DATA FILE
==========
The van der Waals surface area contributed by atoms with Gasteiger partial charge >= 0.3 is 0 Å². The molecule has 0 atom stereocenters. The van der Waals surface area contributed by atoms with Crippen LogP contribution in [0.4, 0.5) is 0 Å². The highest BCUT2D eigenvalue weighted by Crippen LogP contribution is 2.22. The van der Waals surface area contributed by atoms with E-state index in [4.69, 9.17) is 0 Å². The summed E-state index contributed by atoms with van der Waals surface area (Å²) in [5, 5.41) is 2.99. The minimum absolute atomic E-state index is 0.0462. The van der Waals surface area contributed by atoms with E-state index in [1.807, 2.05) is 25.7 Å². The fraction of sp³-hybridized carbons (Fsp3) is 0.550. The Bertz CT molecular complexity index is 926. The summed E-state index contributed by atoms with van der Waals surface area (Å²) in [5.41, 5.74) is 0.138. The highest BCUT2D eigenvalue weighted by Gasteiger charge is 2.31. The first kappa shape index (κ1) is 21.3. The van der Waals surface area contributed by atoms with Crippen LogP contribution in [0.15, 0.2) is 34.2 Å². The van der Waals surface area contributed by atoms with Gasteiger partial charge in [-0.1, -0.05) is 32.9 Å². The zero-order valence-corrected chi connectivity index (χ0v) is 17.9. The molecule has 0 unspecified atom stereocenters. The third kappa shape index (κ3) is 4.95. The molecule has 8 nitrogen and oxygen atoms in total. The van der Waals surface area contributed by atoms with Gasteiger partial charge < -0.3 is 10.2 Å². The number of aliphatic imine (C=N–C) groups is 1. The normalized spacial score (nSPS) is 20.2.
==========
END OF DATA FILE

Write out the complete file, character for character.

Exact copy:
The van der Waals surface area contributed by atoms with Gasteiger partial charge >= 0.3 is 0 Å². The molecule has 0 atom stereocenters. The van der Waals surface area contributed by atoms with Crippen LogP contribution in [0.4, 0.5) is 0 Å². The highest BCUT2D eigenvalue weighted by Crippen LogP contribution is 2.22. The van der Waals surface area contributed by atoms with E-state index in [4.69, 9.17) is 0 Å². The summed E-state index contributed by atoms with van der Waals surface area (Å²) in [5, 5.41) is 2.99. The minimum absolute atomic E-state index is 0.0462. The van der Waals surface area contributed by atoms with E-state index in [1.807, 2.05) is 25.7 Å². The fraction of sp³-hybridized carbons (Fsp3) is 0.550. The Bertz CT molecular complexity index is 926. The summed E-state index contributed by atoms with van der Waals surface area (Å²) in [5.41, 5.74) is 0.138. The highest BCUT2D eigenvalue weighted by Gasteiger charge is 2.31. The first kappa shape index (κ1) is 21.3. The van der Waals surface area contributed by atoms with Crippen LogP contribution in [0.15, 0.2) is 34.2 Å². The van der Waals surface area contributed by atoms with Gasteiger partial charge in [-0.1, -0.05) is 32.9 Å². The zero-order valence-corrected chi connectivity index (χ0v) is 17.9. The molecule has 0 unspecified atom stereocenters. The third kappa shape index (κ3) is 4.95. The molecule has 8 nitrogen and oxygen atoms in total. The van der Waals surface area contributed by atoms with Gasteiger partial charge < -0.3 is 10.2 Å². The number of aliphatic imine (C=N–C) groups is 1. The normalized spacial score (nSPS) is 20.2.